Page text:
King Tut: a ruler swathed in mystery also wielded a cosmic dagger

A research team recently confirmed that one of the daggers buried with the remains of the ancient Egyptian king Tutankhamun was made from 'iron of the sky,' a weapon fashioned from a meteorite.

Hassan Ammar/AP
The gold mask of King Tutankhamun is seen in its glass case during a 2015 press tour, in the Egyptian Museum near Tahrir Square, Cairo, Egypt. A dagger buried with the boy king appears to have been fashioned out of meteorite, according to new analysis published in May.

A dagger found in the wrappings of the mummified remains of ancient Egyptian pharaoh Tutankhamun was recently found to have an extraterrestrial origin.

An team of Egyptian and Italian researchers affirmed that the iron dagger, one of two found buried with the ancient ruler’s body, was forged from meteoritic metal. The results were published in May, in Meteoritics & Planetary Science.

The source of King Tut’s blade has long been theorized to be a cosmic object, but the technology to confirm its relation to meteors has until now proven insufficient. Now, using X-ray fluorescence spectrometry, the researchers determined the ornamental dagger’s composition to be mainly iron and nickel with minor traces of cobalt, matching other iron-based meteorites.

“The nickel and cobalt ratio in the dagger blade is consistent with that of iron meteorites that have preserved the primitive chondritic ratio during planetary differentiation in the early solar system,” Daniela Comelli, lead researcher and Polytechnic University of Milan professor, told Discovery News.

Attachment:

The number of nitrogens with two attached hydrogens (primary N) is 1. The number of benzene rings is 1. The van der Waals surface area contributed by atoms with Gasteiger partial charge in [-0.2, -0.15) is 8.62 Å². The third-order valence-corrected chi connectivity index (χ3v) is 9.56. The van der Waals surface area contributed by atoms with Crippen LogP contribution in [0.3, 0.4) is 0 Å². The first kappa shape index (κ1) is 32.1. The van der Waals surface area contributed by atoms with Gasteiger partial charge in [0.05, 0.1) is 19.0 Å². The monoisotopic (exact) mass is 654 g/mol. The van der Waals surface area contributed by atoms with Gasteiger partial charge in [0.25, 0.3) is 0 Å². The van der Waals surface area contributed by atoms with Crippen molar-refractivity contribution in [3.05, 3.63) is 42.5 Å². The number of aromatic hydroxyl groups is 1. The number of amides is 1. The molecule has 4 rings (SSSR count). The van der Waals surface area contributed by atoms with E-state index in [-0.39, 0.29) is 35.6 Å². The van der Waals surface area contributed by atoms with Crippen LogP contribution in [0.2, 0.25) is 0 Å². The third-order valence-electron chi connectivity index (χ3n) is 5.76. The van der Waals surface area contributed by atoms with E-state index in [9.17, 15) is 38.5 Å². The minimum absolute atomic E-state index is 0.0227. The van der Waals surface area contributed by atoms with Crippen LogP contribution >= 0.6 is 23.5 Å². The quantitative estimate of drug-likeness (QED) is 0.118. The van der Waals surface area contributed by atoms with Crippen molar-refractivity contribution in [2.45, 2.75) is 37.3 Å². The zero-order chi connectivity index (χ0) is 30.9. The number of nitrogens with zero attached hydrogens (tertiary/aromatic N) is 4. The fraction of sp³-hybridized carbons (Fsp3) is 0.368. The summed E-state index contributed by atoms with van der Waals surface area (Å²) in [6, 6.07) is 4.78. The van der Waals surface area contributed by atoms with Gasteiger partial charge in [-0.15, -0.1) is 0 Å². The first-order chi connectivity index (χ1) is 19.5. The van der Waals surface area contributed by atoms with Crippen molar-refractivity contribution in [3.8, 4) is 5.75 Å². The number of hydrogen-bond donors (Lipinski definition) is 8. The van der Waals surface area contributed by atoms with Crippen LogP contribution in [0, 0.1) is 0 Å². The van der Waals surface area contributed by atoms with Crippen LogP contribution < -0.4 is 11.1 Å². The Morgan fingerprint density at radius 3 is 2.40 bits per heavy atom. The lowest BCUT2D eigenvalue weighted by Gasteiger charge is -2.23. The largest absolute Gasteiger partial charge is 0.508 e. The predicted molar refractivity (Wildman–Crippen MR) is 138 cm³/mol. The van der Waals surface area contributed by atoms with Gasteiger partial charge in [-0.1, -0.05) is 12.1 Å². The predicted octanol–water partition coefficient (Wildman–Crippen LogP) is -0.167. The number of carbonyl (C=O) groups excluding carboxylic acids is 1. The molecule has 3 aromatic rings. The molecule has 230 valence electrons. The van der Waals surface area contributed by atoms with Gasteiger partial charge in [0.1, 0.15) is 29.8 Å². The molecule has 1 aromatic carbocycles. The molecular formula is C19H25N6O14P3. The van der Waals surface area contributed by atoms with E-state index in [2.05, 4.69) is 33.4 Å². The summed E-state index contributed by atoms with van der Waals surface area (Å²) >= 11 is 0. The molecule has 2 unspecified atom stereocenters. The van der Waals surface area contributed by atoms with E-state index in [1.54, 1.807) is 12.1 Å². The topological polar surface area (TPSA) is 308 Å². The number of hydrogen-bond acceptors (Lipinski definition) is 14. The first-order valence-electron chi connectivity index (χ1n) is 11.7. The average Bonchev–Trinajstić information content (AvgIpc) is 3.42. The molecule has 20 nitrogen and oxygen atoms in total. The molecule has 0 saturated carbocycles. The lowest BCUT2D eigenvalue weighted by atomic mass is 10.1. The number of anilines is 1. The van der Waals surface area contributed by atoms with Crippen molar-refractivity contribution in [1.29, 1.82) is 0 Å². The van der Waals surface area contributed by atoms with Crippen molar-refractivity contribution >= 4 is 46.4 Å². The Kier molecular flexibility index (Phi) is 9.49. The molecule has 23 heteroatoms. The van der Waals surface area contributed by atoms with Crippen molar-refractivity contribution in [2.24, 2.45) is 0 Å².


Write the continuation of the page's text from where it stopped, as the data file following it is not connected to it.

The dagger is not the only known ancient Egyptian ceremonial object forged from material that fell from the sky; the researchers reference small beads from Gerzeh, Egypt, that also share what is likely to be meteoritic metal. The presence of more than one such object suggests that people in King Tut’s time appreciated the space rocks, especially for the creation of similar items.

“The study confirms that ancient Egyptians attributed great value to meteoritic iron for the production of precious objects, and the high manufacturing quality of Tutankhamun’s dagger blade is evidence of significant mastery of ironworking already in Tutankhamun’s time,” a University of Pisa release on the study noted.

The presence of meteorite-based objects in Egyptian culture and the ancients’ use of the composite phrase “iron of the sky” also suggests that they may have had an advanced understanding of the source of the metal they valued more highly than gold.

“The introduction of the new composite term suggests that the ancient Egyptians, in the wake of other ancient people of the Mediterranean area, were aware that these rare chunks of iron fell from the sky already in the 13th C. BCE, anticipating Western culture by more than two millennia,” according to the research paper.

The dagger was originally found with King Tut’s mummy in 1925, three years after the discovery of the New Kingdom pharaoh’s tomb by Egyptologist Howard Carter in the Valley of the Kings. That archaeological site remains the subject of intense debate and study, and catapulted the child king contained within to international fame. Tut ascended to the Egyptian throne at age nine, ruling until his early, and as yet unexplained, death at 18.

Aside from its meteor-iron blade, the ceremonial object at the center of the new study has a finely decorated gold sheath and handle, capped with a crystal. The accompanying dagger is fully golden. The iron blade was found on Tut’s mummified abdomen, the other on his right thigh.

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